While lawyers holding a minority viewpoint are free to express their opinions and are even free to argue their theories in defense of their clients (so long as it has some basis in law and fact), the OLC’s arguably one- sided Torture Memo sparked controversy. The memo appeared to be more a piece of persuasive advocacy than a thoughtful consideration of the arguments. This type of prospective advocacy raises several ethical issues, many of which may require answers too speculative to resolve in this Note. First, was the OLC’s advice on the breadth of presidential powers in clear contradiction to the governing law? Second, did the OLC intend to “cover” the actions of the President? In other words, by telling the President that he has broad powers and that torture is defined narrowly, was the OLC effectively providing him with the defense of reliance on the advice of counsel? Third, by the very act of writing the Torture Memo, did the OLC intend to provide the President with an opinion akin to binding legal precedent that would guarantee adherence to the torture policy by the entire federal government? Finally, if the answer to any of these questions is “yes,” did the OLC lawyers assist or counsel their client in conduct that the lawyers knew to be criminal or fraudulent in violation of the Model Rules of Professional Conduct (the Model Rules)?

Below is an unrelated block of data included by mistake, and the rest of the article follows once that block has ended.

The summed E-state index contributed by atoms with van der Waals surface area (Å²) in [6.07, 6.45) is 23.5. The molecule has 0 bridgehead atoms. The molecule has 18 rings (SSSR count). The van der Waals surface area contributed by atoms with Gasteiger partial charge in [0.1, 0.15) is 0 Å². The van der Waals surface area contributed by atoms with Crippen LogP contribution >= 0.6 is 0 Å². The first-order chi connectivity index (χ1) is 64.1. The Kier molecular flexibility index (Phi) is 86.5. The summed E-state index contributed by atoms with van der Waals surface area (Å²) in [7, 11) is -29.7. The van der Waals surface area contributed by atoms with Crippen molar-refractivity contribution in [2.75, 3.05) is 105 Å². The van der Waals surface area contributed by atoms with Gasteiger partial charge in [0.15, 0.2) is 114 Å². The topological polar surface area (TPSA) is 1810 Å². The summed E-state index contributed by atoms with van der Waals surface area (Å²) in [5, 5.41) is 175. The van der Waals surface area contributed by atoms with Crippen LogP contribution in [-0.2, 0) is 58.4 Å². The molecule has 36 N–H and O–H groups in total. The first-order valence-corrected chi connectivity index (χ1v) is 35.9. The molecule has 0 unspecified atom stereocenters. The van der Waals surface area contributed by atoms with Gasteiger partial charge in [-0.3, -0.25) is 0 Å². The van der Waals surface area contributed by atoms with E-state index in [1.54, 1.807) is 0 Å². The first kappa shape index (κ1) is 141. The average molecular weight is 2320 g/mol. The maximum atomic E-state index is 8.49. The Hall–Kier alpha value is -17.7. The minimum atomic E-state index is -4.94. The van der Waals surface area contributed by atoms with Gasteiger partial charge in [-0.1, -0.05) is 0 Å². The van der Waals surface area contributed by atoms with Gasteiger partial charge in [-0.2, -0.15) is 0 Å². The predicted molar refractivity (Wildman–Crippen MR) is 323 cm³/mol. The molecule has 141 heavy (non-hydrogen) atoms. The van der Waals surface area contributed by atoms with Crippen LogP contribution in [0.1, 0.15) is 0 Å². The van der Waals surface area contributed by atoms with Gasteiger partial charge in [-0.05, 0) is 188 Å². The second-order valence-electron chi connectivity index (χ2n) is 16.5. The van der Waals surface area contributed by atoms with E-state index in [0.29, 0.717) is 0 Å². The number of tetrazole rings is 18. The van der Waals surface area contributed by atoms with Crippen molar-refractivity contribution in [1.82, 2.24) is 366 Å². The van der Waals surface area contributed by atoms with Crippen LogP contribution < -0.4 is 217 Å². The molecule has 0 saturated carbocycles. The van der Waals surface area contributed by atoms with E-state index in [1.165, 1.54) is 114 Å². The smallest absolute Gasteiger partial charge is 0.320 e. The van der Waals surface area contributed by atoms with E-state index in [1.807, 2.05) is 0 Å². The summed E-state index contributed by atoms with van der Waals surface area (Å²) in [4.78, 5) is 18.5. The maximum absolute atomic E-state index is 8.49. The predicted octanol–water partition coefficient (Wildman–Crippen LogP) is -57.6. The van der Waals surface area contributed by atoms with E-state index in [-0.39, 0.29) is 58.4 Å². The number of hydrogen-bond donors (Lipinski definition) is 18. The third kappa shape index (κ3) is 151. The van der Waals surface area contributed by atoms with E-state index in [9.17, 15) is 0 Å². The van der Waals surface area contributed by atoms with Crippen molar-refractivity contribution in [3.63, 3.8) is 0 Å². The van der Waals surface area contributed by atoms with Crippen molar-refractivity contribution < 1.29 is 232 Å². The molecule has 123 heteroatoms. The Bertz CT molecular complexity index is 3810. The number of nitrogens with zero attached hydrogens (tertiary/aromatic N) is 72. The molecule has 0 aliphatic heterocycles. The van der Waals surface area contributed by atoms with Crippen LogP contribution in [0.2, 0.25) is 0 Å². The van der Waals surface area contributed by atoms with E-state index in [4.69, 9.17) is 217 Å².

All of these issues cannot entirely be resolved in this Note because they involve questions of intent that would be difficult to prove even in a courtroom. Nevertheless, this Note will discuss each of these issues to explore the potential extent of the ethical violations involved in the writing of the Torture Memo. More broadly, this Note attempts to address both the conflicting ethical concerns that exist for all lawyers and, in particular, some of the special ethical concerns facing lawyers in the OLC. While other articles have examined the OLC Torture Memo from a moral perspective, this Note focuses on the professional responsibility of the lawyers as specifically mandated by the Model Rules.
Part II will briefly describe the role of the OLC and the often-conflicting duties that arise therein. To provide a background for analyzing the advice in the Torture Memo, Part III will discuss the existing law that defines the scope of presidential powers. Part IV will describe in more detail the advice given in the Torture Memo regarding the scope of presidential powers. Part V will describe the relevant provisions of the Model Rules and the corresponding case law. Part VI will analyze the advice given by the OLC regarding presidential powers through the lens of the lawyers’ responsibilities under the Model Rules. Finally, Part VII will offer possible solutions to the professional responsibility dilemma demonstrated in the Torture Memo.
April 2014, Vol. 66, No. 2
Sergio J. Campos, Class Actions and Justiciability
Andrew Guthrie Ferguson, Constitutional Culpability: Questioning the New Exclusionary Rules
Alberto R. Gonzales & Amy L. Moore, No Right at All: Putting Consular Notification in its Rightful Place After Medellin
Kevin J. Lynch, The Lock-in Effect of Preliminary Injunctions
Anne R. Traum, Using Outcomes to Reframe Guilty Plea Adjudication
Katrina Wyman & Nicolas Williams, Migrating Boundaries
Stephen E. Ludovici, Rule 60(b)(4): When the Courts of Limited Jurisdiction Yield to Finality